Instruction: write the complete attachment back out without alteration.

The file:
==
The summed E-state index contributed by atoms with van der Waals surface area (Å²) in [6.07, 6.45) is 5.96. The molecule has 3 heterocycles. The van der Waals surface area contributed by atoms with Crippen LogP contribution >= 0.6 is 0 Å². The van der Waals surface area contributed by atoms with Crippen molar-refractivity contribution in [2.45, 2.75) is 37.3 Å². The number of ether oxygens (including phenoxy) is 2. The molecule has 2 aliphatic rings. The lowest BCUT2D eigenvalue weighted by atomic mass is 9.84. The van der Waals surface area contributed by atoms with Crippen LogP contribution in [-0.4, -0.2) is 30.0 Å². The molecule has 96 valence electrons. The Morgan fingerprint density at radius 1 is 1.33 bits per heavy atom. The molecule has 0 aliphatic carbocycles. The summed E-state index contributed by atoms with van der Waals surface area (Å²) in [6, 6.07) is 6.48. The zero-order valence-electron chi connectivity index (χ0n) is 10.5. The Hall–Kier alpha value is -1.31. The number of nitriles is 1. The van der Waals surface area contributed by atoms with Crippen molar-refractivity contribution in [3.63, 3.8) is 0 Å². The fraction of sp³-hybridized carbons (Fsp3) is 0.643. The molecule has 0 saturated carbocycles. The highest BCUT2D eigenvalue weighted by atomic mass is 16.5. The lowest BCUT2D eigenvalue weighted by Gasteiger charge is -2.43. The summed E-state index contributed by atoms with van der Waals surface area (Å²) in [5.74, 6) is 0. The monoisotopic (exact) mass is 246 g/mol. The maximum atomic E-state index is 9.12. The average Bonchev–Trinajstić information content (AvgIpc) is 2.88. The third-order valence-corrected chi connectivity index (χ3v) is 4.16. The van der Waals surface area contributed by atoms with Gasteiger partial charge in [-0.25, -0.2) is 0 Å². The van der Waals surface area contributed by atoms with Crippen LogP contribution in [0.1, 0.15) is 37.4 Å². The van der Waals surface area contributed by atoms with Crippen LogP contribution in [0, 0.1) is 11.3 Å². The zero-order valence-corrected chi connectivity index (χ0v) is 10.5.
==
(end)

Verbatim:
The summed E-state index contributed by atoms with van der Waals surface area (Å²) in [6.07, 6.45) is 5.96. The molecule has 3 heterocycles. The van der Waals surface area contributed by atoms with Crippen LogP contribution >= 0.6 is 0 Å². The van der Waals surface area contributed by atoms with Crippen molar-refractivity contribution in [2.45, 2.75) is 37.3 Å². The number of ether oxygens (including phenoxy) is 2. The molecule has 2 aliphatic rings. The lowest BCUT2D eigenvalue weighted by atomic mass is 9.84. The van der Waals surface area contributed by atoms with Crippen LogP contribution in [-0.4, -0.2) is 30.0 Å². The molecule has 96 valence electrons. The Morgan fingerprint density at radius 1 is 1.33 bits per heavy atom. The molecule has 0 aliphatic carbocycles. The summed E-state index contributed by atoms with van der Waals surface area (Å²) in [6, 6.07) is 6.48. The zero-order valence-electron chi connectivity index (χ0n) is 10.5. The Hall–Kier alpha value is -1.31. The number of nitriles is 1. The van der Waals surface area contributed by atoms with Crippen molar-refractivity contribution in [3.63, 3.8) is 0 Å². The fraction of sp³-hybridized carbons (Fsp3) is 0.643. The molecule has 0 saturated carbocycles. The highest BCUT2D eigenvalue weighted by atomic mass is 16.5. The lowest BCUT2D eigenvalue weighted by Gasteiger charge is -2.43. The summed E-state index contributed by atoms with van der Waals surface area (Å²) in [5.74, 6) is 0. The monoisotopic (exact) mass is 246 g/mol. The maximum atomic E-state index is 9.12. The average Bonchev–Trinajstić information content (AvgIpc) is 2.88. The third-order valence-corrected chi connectivity index (χ3v) is 4.16. The van der Waals surface area contributed by atoms with Gasteiger partial charge in [-0.25, -0.2) is 0 Å². The van der Waals surface area contributed by atoms with Crippen LogP contribution in [0.1, 0.15) is 37.4 Å². The van der Waals surface area contributed by atoms with Crippen LogP contribution in [0, 0.1) is 11.3 Å². The zero-order valence-corrected chi connectivity index (χ0v) is 10.5.